4. Plastiki Rafiki
Plastiki Rafiki is a non-profit student-led club at the International School of Kenya (ISK), which started in early 2018. The club is committed to cleaning local environment at the same time, empowering communities by supporting them to develop unique recycled plastic products such as jewelry, key chains, paddle ball sets, frisbees, bird houses, skateboards, flower pots, school chairs and they work on making recycled plastic benches for a local school using plastic the schoolkids collected from their community.
Plastiki Rafiki creates recycled products using a range of plastic moldings and subtractive manufacturing processes. ISK students build all the machines, with the help of the Open Source Plastic Recycling Community, and create all the product designs in the school’s Fabrication Lab.
The project focuses on plastic trash collection from natural areas, where it can make the most significant visible difference, keeping these spaces pristine and discouraging future pollution. The collection made are based on locations where the plastic rubbish was collected. For example, “Kenya Coast Collection” would be a collection made form plastics collected at the Kenyan local beaches.
Besides, the profits made are used to further the development and design of low-cost plastic recycling machines, product design, and the promotion of grassroots plastic collection and recycling in Kenya. For more Information: https://www.isk.ac.ke/about-isk-old/school-news/about-isk/school-news/story-details/~post/plastiki-rafiki-in-diani-20190923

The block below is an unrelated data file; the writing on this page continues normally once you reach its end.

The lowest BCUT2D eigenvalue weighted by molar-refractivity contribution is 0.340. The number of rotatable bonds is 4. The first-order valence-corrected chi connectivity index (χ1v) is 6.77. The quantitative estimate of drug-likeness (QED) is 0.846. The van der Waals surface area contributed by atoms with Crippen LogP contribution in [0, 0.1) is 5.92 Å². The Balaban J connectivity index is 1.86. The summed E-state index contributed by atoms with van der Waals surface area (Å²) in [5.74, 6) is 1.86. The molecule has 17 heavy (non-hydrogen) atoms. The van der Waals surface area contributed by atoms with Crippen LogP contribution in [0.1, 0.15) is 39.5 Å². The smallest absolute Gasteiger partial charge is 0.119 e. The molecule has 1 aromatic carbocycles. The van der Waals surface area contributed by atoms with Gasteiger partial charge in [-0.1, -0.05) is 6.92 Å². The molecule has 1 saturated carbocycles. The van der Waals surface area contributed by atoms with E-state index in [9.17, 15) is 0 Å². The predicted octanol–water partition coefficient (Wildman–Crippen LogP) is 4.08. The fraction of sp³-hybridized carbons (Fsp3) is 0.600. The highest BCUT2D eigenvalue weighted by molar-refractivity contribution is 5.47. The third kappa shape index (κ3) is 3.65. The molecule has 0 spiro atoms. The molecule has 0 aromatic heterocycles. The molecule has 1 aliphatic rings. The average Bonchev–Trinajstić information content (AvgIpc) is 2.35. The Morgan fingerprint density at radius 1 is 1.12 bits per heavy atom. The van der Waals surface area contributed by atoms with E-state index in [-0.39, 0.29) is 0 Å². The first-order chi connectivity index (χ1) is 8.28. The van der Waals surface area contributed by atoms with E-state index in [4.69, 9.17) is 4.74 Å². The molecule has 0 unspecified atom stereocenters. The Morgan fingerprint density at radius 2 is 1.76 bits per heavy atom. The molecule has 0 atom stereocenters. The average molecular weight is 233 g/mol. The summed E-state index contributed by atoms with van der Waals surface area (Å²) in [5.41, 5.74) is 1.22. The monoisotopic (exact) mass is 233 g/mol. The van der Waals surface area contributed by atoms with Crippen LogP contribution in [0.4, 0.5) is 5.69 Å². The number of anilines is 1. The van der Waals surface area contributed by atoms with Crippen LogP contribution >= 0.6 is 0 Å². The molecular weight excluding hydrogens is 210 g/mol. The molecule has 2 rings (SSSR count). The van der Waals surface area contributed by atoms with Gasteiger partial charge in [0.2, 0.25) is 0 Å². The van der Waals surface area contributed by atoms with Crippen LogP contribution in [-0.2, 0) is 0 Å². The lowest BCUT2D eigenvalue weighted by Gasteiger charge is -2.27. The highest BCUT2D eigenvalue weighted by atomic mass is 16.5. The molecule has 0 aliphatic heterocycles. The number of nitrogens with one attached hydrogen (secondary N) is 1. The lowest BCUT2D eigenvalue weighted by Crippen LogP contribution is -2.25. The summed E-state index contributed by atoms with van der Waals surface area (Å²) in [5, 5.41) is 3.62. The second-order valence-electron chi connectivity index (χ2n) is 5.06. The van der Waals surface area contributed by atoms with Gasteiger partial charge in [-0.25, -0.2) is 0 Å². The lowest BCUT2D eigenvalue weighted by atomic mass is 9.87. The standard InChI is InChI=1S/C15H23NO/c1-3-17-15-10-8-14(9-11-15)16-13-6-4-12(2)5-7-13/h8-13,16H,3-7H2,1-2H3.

5. Old tire recycling, Senegal
Pupils in a School at Keur Moussa, Senegal is implementing a recycling project. The project entailed making benches out of old tires and rubbish. The students fill the tires with non-biodegradable waste and some dirt to form a strong, solid base. Once the tires are filled with waste and sand, they are wrapped with a wire mesh and covered in a mixture of cement and water, then left dry and later painted.
Initially, the school did not have garbage bins, but when the projected started, the school started to install garbage bins. The students consider rubbish, as a valuable resource because it forms a huge part their project. The project was started as a way to help authorities in Senegal with their efforts to fight pollution that results from usage of plastic materials. It was also started as a way of teaching other students about waste management and recycling. According to teachers the project has created more awareness about keeping the school clean and organizing waste. The project has enabled the school to be clean and so far the project has built seven benches at the Keur Moussa Secondary School. For more information: https://www.africanews.com/2017/05/31/senegalese-recycling-initiative-turns-waste-into-colorful-benches//
6. Trunk Butte School in Chadron, Nebraska
Trunk Butte School in Chadron, Nebraska is considered a green school. It is focusing on the second “R” in the 3 R (“Reduce, Reuse, Recycle). The school is reusing items that would normally be placed in the landfill and turning them into functional tools, art, and shelter.
Please note that the projects exemplified here are not to be duplicated in your submission, they are only to inspire your thoughts. Projects that will be selected for the programme must be innovative and address a challenge or need in your context